Date/Time: 22 August 2022, 12:15-13:15
This roundtable discusses recent political protests and revolutionary movements and explores the role of citizenship in politically charged and volatile contexts. Political protests can be seen as manifestations of people’s demands for change in the face of growing inequalities and, whether leading to actual change in civic rights or not, protests nonetheless leave a mark by changing the social fabric of societies in myriads of ways. Even in situations of fleeting change, there are lingering traces of new ways of doing citizenship. The social contract is renegotiated as citizens experience violence, transgressions, or even expulsions from the state, as well as solidarity, empowerment, and visions of a different future. In such experiences, peoples’ conceptions of citizenship may shift radically, as well as state practices of it. Analyses of political protests and their aftermath therefore provides a unique opportunity to gain novel insights into new vocabulary of justice, innovative practices of political engagement and changing forms of citizenship. This roundtable will look at political protest movements in Middle East and Eastern Europe and explore the various ways how citizenship is re-negotiated in such critical historical moments.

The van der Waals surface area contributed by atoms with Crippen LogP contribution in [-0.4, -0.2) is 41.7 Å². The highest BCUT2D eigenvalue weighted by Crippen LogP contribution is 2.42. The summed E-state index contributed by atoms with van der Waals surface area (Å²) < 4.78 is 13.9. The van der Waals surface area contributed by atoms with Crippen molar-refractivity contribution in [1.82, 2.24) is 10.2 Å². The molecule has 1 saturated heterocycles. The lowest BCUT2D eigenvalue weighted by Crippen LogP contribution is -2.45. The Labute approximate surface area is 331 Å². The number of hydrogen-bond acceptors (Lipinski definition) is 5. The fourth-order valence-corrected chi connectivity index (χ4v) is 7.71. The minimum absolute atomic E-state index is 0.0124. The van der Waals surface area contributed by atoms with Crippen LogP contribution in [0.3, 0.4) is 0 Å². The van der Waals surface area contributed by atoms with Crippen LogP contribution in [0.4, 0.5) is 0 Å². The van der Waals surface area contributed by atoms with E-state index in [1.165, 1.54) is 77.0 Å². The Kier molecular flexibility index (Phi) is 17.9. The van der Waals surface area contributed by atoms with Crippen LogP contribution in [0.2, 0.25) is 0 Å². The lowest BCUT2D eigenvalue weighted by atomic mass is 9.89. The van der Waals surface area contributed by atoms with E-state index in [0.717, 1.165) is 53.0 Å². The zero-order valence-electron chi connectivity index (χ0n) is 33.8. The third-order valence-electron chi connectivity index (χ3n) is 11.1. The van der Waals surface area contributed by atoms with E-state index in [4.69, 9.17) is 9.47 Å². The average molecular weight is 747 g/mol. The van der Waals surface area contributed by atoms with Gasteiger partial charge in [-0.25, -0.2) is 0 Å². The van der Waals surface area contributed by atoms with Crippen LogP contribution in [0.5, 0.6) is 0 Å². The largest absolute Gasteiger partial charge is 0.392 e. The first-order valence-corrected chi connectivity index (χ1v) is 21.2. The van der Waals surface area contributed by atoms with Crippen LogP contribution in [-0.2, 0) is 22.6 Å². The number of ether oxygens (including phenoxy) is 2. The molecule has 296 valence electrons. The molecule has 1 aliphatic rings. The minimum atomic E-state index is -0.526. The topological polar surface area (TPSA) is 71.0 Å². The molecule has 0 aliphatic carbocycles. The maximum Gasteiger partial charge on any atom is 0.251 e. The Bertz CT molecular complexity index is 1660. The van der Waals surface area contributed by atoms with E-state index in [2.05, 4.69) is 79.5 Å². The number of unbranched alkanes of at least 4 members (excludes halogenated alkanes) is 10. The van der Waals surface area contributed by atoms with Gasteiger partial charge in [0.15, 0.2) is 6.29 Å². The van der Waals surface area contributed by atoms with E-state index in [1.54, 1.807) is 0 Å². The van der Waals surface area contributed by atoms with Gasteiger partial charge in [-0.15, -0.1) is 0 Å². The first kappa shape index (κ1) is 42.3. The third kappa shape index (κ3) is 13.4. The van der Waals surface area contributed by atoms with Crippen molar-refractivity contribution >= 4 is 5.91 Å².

Participants Include: Tariq Dana (Doha Institute for Graduate Studies and Northwestern University, Qatar), Nelly Bekus (University of Exeter) and Elina Troscenko (GRIP, UiB)
Moderator: Mari Norbakk (Senior Researcher CMI)